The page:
User-centered design (UCD) is an approach to design that grounds the process in information about the people who will use the product. UCD processes focus on users through the planning, design and development of a product.
An International Standard
There is an international standard that is the basis for many UCD methodologies. This standard (ISO 13407: Human-centred design process) defines a general process for including human-centered activities throughout a development life-cycle, but does not specify exact methods.
In this model, once the need to use a human centered design process has been identified, four activities form the main cycle of work:
- Specify the context of use
Identify the people who will use the product, what they will use it for, and under what conditions they will use it.
- Specify requirements
Identify any business requirements or user goals that must be met for the product to be successful.
- Create design solutions
This part of the process may be done in stages, building from a rough concept to a complete design.
- Evaluate designs
The most important part of this process is that evaluation – ideally through usability testing with actual users – is as integral as quality testing is to good software development.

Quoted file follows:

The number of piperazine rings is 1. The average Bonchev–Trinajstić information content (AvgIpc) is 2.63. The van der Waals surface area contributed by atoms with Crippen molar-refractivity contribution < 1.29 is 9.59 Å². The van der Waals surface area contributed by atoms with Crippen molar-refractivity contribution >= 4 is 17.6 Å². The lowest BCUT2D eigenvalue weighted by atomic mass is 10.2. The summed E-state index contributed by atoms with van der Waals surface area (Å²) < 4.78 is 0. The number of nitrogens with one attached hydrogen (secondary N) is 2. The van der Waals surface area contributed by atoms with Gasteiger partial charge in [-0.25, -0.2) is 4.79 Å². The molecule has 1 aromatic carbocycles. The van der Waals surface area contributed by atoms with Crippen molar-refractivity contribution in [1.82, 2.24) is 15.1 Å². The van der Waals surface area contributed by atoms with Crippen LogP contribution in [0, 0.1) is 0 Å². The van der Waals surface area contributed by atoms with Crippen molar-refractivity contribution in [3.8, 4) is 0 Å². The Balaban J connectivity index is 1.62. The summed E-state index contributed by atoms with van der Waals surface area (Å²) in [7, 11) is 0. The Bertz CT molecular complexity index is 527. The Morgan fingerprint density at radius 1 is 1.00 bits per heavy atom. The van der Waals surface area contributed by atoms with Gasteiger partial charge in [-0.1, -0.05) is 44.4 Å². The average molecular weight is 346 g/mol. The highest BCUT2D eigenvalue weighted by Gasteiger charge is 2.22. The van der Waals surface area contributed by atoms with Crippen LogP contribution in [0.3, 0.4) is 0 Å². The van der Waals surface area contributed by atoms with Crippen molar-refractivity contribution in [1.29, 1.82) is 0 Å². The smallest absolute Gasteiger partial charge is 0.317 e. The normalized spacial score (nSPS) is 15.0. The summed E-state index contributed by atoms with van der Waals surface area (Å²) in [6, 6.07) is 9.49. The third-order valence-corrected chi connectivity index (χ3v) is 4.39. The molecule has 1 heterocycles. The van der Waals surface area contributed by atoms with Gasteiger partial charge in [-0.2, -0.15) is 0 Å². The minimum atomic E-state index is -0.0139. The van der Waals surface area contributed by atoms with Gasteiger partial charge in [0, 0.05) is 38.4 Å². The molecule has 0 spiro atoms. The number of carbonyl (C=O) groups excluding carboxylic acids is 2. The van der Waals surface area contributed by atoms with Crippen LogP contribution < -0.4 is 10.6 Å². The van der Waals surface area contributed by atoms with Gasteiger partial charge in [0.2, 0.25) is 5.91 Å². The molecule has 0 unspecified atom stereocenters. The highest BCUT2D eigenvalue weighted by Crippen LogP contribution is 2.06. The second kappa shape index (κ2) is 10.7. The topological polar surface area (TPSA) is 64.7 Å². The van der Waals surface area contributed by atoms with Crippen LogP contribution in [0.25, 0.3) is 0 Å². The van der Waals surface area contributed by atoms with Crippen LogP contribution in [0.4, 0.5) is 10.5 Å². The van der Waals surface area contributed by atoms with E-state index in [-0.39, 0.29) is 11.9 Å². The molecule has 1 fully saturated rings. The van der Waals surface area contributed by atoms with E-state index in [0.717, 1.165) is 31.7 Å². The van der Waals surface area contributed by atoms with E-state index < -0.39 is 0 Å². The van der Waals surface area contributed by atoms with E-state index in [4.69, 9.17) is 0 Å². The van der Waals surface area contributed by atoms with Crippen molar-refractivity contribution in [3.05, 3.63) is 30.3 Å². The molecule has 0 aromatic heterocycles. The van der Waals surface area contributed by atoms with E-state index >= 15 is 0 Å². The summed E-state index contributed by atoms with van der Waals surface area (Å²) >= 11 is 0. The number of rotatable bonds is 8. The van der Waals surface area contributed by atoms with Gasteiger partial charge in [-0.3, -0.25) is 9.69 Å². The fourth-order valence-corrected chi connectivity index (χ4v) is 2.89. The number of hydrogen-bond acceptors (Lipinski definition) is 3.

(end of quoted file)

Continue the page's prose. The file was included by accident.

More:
The process ends – and the product can be released – once the requirements are met.
A Typical UCD Methodology
Most user-centered design methodologies are more detailed in suggesting specific activities, and the time within a process when they should be completed. The UPA publishes a poster, Designing the User Experience, showing a typical UCD process.
In this version, the UCD activities are broken down into four phases: Analysis, Design, Implementation and Deployment, with suggested activities for each phase. They are:
- Meet with key stakeholders to set vision
- Include usability tasks in the project plan
- Assemble a multidisciplinary team to ensure complete expertise
- Develop usability goals and objectives
- Conduct field studies
- Look at competitive products
- Create user profiles
- Develop a task analysis
- Document user scenarios
- Document user performance requirements
- Begin to brainstorm design concepts and metaphors
- Develop screen flow and navigation model
- Do walkthroughs of design concepts
- Begin design with paper and pencil
- Create low-fidelity prototypes
- Conduct usability testing on low-fidelity prototypes
- Create high-fidelity detailed design
- Do usability testing again
- Document standards and guidelines
- Create a design specification
- Do ongoing heuristic evaluations
- Work closely with delivery team as design is implemented
- Conduct usability testing as soon as possible
- Use surveys to get user feedback
- Conduct field studies to get info about actual use
- Check objectives using usability testing
You may notice that “usability testing” appears several times throughout the process, from the first phase to the last.
Providing a great user experience is an ongoing process.